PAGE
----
This growth and expansion brought the Greeks into conflict with other civilized cultures, especially the Phoenicians, but also the Egyptians and Assyrians and many others. Distant contacts even went as far as Babylon and India. The need to seek a common identity and sense of community against these foreign competitors drew the Greeks to find more in common with each other. A sense of being “Greek” developed even in the absence of a unified Greek state, and even alongside an internally competitive mindset that kept the various “city-states” at odds or even at war.
At the same time, the prosperous tradesmen and independent small and mid-range farmers demanded more power in the state, and did so sooner than anything like a monarchy could rise again from the ashes of the past. The landed aristocracy were not excluded from the new prosperity and individualism that was dawning in Greece at this time, and they were inspired to consolidate against these interlopers, not by backing kings (except in Sparta and Macedon), but by uniting and sharing control of the government, in effect dividing its functions, decentralizing authority, and, to a limited but still unique extent, allowing the masses to have a greater share of participation in political debates.
The central royal authority extending from a palace center, which typified Mycenae, was replaced by a government of various officials among whom governmental functions, and thus power, was divided. Moreover, these offices were held for short terms–the aristocracy sharing them among each other, often in a kind of rotation. And instead of centering on a royal palace, the new system was centered on the public square, the agora, which had an ancient function as the area where the people were martialed as troops for war, but which had taken on many other public duties–as a marketplace, and as a center of political debates and legal trials.
Government was now more decentralized and public than ever before, an unprecedented innovation. In time, “tyrannies” (unconstitutional governments, usually run by one man or small cadres) were supported in the 7th and 6th centuries B.C.E. by the middle and lower classes, tired of being excluded from power and despised by the aristocrats. These popular tyrants usurped aristocratic power and were followed, sometimes by design and sometimes not, by democracies of various forms all over the Greek territories in the 6th and 5th centuries. What had begun as an aristocratic innovation had toppled into what we now know as democracy, that special invention of the Greeks to whom we owe a great debt.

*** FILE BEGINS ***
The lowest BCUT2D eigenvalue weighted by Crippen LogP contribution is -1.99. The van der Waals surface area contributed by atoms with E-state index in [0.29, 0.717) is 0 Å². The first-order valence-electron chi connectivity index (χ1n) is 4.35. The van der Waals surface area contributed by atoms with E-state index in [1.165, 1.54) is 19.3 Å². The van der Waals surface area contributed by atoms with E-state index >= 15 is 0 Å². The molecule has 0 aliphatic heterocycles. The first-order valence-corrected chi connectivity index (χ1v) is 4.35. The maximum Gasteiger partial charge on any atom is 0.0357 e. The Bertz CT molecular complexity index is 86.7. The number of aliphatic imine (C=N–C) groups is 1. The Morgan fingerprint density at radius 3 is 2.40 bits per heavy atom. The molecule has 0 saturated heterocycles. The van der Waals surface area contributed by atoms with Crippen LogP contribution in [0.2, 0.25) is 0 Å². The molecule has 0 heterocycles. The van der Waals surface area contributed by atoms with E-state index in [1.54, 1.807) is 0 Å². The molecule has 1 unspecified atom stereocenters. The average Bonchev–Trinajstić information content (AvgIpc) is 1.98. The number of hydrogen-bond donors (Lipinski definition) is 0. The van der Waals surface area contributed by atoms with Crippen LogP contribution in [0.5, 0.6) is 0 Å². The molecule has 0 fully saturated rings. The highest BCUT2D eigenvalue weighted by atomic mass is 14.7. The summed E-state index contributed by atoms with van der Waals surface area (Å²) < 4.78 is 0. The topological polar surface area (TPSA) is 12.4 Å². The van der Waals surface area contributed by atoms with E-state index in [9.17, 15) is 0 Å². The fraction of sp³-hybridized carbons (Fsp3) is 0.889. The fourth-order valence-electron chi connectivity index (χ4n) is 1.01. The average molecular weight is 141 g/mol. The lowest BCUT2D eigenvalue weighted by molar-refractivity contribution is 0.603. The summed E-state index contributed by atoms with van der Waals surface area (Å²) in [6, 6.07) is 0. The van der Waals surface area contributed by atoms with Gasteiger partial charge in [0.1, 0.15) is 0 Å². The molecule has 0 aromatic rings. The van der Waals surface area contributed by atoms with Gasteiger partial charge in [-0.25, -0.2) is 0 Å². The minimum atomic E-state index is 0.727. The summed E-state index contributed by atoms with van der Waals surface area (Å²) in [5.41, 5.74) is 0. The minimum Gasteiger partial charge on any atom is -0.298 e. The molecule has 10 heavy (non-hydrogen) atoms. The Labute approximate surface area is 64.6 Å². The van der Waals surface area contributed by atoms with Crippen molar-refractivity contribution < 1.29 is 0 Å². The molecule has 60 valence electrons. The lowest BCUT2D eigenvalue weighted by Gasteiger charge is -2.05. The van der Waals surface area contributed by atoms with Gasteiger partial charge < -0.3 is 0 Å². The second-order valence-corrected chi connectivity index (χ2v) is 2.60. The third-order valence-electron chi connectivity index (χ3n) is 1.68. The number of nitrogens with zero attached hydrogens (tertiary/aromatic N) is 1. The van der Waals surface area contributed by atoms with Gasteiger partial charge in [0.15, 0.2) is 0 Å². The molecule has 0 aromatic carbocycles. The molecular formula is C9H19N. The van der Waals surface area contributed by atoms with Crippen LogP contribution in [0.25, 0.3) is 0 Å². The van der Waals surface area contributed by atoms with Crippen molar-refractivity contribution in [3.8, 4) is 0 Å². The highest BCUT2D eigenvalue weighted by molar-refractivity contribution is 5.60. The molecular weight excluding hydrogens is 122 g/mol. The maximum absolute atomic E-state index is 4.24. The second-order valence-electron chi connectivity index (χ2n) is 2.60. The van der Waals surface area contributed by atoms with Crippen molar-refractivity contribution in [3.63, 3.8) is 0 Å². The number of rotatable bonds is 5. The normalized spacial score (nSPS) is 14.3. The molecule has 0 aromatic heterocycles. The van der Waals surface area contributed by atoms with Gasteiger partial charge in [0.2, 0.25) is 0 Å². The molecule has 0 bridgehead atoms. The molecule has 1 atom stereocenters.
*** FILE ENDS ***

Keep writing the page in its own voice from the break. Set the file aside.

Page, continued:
Several other factors served to tip the balance into this new and untried direction, one of which was a fortuitous military innovation. The development of “hoplite” warfare gave a tremendous military advantage to any state that could exploit it. Some plausible arguments, along with archaeological evidence, credits the development to the tyrant Pheidon, who used it to rally the middle class of Argos against Spartan conquerers, bringing about a smashing and unexpected defeat at Hysiae in 669 B.C.E. After this, the Spartans rapidly adopted and mastered the system themselves, and other city-states were quick to follow suit–such a military advantage could not go unexploited, and the opportunities it afforded for the rising middle class (to acquire significant power in the state) ensured their interest.
In essence, the hoplite system involved the combination of uniquely Greek (and expensive) heavy armaments–large heavy spear and shield, heavy breastplate, backplate, helmet, arms and greaves–with the old Assyrian method of disciplined formation fighting. Fighting in close-knit formations with interlocking shields, used as a wall over which to stab at the enemy, the whole line moving and maneuvering in unison, was as potent a development as the tank would be in the early 20th century. But it required disciplined, trained, relatively well-to-do soldiers. That meant it was limited to states with a middle class large enough to be fielded as an army, since it was only they who both could and would outfit and train themselves in the expensive arms, and maintain their equipment over their lifetime. Their economic superiors could, and often did, participate in this process, but they tended to spend their wealth instead on horses, a better option in both attack and retreat. Moreover, it was largely the middle class who was eager to spend the years of training, and share the necessary bonds of mutual unit loyalty, to make the highly-disciplined hoplite formation work. The rich were usually too few to become an effective phalanx on their own.